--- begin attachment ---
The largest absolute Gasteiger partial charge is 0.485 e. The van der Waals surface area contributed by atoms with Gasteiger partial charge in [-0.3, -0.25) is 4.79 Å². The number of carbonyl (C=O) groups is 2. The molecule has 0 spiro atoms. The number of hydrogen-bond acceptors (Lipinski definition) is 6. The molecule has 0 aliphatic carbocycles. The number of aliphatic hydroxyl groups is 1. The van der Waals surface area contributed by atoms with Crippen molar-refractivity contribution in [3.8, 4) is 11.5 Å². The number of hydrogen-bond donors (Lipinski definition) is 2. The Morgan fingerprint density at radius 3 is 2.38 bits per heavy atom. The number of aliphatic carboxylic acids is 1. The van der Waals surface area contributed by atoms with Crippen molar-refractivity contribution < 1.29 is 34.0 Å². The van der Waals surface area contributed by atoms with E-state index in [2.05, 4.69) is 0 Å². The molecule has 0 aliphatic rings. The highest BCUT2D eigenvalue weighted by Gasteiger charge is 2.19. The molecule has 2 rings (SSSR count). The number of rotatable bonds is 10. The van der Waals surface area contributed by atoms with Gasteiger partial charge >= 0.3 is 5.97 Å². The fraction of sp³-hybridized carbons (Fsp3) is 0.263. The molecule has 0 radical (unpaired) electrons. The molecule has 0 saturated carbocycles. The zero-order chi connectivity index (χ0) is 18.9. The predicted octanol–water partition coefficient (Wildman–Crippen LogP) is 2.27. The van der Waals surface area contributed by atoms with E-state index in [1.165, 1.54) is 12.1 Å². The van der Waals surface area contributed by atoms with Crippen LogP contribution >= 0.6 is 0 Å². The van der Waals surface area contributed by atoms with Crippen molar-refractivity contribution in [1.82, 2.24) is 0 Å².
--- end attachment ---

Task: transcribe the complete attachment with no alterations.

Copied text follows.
The largest absolute Gasteiger partial charge is 0.485 e. The van der Waals surface area contributed by atoms with Gasteiger partial charge in [-0.3, -0.25) is 4.79 Å². The number of carbonyl (C=O) groups is 2. The molecule has 0 spiro atoms. The number of hydrogen-bond acceptors (Lipinski definition) is 6. The molecule has 0 aliphatic carbocycles. The number of aliphatic hydroxyl groups is 1. The van der Waals surface area contributed by atoms with Crippen molar-refractivity contribution in [3.8, 4) is 11.5 Å². The number of hydrogen-bond donors (Lipinski definition) is 2. The Morgan fingerprint density at radius 3 is 2.38 bits per heavy atom. The number of aliphatic carboxylic acids is 1. The van der Waals surface area contributed by atoms with Crippen molar-refractivity contribution < 1.29 is 34.0 Å². The van der Waals surface area contributed by atoms with E-state index in [2.05, 4.69) is 0 Å². The molecule has 0 aliphatic rings. The highest BCUT2D eigenvalue weighted by Gasteiger charge is 2.19. The molecule has 2 rings (SSSR count). The number of rotatable bonds is 10. The van der Waals surface area contributed by atoms with Gasteiger partial charge >= 0.3 is 5.97 Å². The fraction of sp³-hybridized carbons (Fsp3) is 0.263. The molecule has 0 radical (unpaired) electrons. The molecule has 0 saturated carbocycles. The zero-order chi connectivity index (χ0) is 18.9. The predicted octanol–water partition coefficient (Wildman–Crippen LogP) is 2.27. The van der Waals surface area contributed by atoms with E-state index in [1.165, 1.54) is 12.1 Å². The van der Waals surface area contributed by atoms with Crippen LogP contribution >= 0.6 is 0 Å². The van der Waals surface area contributed by atoms with Crippen molar-refractivity contribution in [1.82, 2.24) is 0 Å².